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How to foster effective communication

Tai-Shan Schierenberg

9/11 forced the US Defense Intelligence Agency to radically rethink its approach to communication. Here’s what they learned.

A hierarchical approach to communication discourages people from saying what they think, and promotes the tendency to support whatever the leader says – groupthink. Writing for Ivey Business Journal, consultant Nancy Dixon reports on the lessons she learned when the DIA drafted her in to teach its staff to speak up in the wake of the worst terror attack ever to strike the United States.


At the DIA, information is strictly controlled, but many valuable insights come from those closest to the ground – the junior analysts whose job it is to collate and present information. But the group dynamic at the agency discouraged open dialogue. People failed to speak up or they didn’t say what they really meant.

At a national security agency, the consequences of miscommunication are severe. But though obfuscation was rife, people’s intentions were unfailingly benign: they didn’t want to offend; they didn’t want to risk their reputations and career prospects; they didn’t want to face the embarrassment of being wrong. But something needed to change. Nancy Dixon focused her training on three key areas:

  • Improving dialogue skills.
  • Creating a sense of psychological safety.
  • Creating meaningful opportunities for honest dialogue.


The skills needed to improve communication can’t be taught; you have to practise them for real. Getting staff to open up about actual conversations they have had, and which they feel went badly, raises the potential to do things differently in future.

Using real-life scenarios, focus on experimenting with the following dialogue skills:

1) Testing assumptions – is your way really the only way? Do you really see others’ intentions clearly?

2) Practise sharing all the information, not just the facts that support your argument.

3) Clarify and expand – Argue your point using examples for illustration; explain your reasoning; allow others to evaluate and feedback.

4) Practise listening without assuming you understand your colleague’s motivation and reasoning. Ask questions.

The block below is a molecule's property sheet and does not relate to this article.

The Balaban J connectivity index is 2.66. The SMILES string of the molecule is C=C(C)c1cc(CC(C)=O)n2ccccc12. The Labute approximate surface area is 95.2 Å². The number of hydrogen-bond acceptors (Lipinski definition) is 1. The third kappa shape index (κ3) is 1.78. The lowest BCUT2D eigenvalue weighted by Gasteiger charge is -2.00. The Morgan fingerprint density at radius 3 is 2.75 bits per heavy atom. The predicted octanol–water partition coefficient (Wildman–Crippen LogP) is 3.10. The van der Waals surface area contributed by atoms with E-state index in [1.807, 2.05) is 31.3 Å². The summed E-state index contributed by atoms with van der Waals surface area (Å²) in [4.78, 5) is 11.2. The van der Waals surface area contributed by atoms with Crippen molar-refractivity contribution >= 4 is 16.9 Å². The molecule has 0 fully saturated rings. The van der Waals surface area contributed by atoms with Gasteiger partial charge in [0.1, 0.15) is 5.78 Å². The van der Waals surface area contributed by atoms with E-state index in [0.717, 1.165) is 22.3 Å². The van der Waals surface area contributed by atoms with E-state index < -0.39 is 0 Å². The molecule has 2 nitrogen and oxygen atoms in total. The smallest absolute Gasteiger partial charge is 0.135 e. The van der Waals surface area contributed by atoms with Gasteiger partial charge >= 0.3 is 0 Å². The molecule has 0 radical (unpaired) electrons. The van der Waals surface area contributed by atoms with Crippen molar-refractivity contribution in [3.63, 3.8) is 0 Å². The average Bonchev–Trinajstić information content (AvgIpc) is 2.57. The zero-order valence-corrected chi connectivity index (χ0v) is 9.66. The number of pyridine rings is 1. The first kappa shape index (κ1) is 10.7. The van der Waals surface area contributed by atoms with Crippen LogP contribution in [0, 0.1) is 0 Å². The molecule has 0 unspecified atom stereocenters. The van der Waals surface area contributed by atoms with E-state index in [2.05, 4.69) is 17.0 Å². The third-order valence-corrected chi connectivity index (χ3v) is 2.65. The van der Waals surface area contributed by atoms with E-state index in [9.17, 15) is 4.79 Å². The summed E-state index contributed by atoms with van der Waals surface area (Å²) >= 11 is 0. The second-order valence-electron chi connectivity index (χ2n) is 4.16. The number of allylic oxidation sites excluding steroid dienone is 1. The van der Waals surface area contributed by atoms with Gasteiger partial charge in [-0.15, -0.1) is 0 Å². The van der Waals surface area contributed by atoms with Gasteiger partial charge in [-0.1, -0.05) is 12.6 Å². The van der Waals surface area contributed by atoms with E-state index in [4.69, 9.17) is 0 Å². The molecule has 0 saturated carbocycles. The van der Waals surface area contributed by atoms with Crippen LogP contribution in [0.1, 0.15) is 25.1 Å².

At the DIA, staff learned how much easier it was for others to see the questions arising from their ideas and, conversely, the extent to which they were able to contribute positively to other people’s thought process.


How do you make people feel comfortable with vulnerability? By fostering a collaborative approach to work. At the DIA, staff were used to dividing tasks between team members who often worked in different parts of the building. Reports would be compiled from the various fragments of the analysis, without much opportunity for team members to cross-examine the information or each other.

By getting people together to discuss the work, you help staff members establish their area of expertise with the group, show how they can be relied upon, and provide the opportunity for staff to witness one another’s reliability. This builds trust and openness, both of which are prerequisite to the free sharing of ideas, comments and critique.


Along with collaborative working, it’s vital to provide the opportunity for honest communication to occur. Group meetings, working parties, team-building events and social occasions are all great opportunities to get people talking openly.

At the DIA it was vital to democratise meetings. Instead of a senior team-member standing at a lecturn, arrange your meetings around a circular table or circle of chairs. There may be a hierarchy of authority, but ideas flow best in a democracy.

It takes time to break down barriers to effective communication, but your firm’s genius lies with the staff who people it. Create the skills and conditions for people to blow the whistle if they need to, or contribute that killer idea which will take you to the next level.

Source Article: Speaking Up 101
Author(s): Nancy Dixson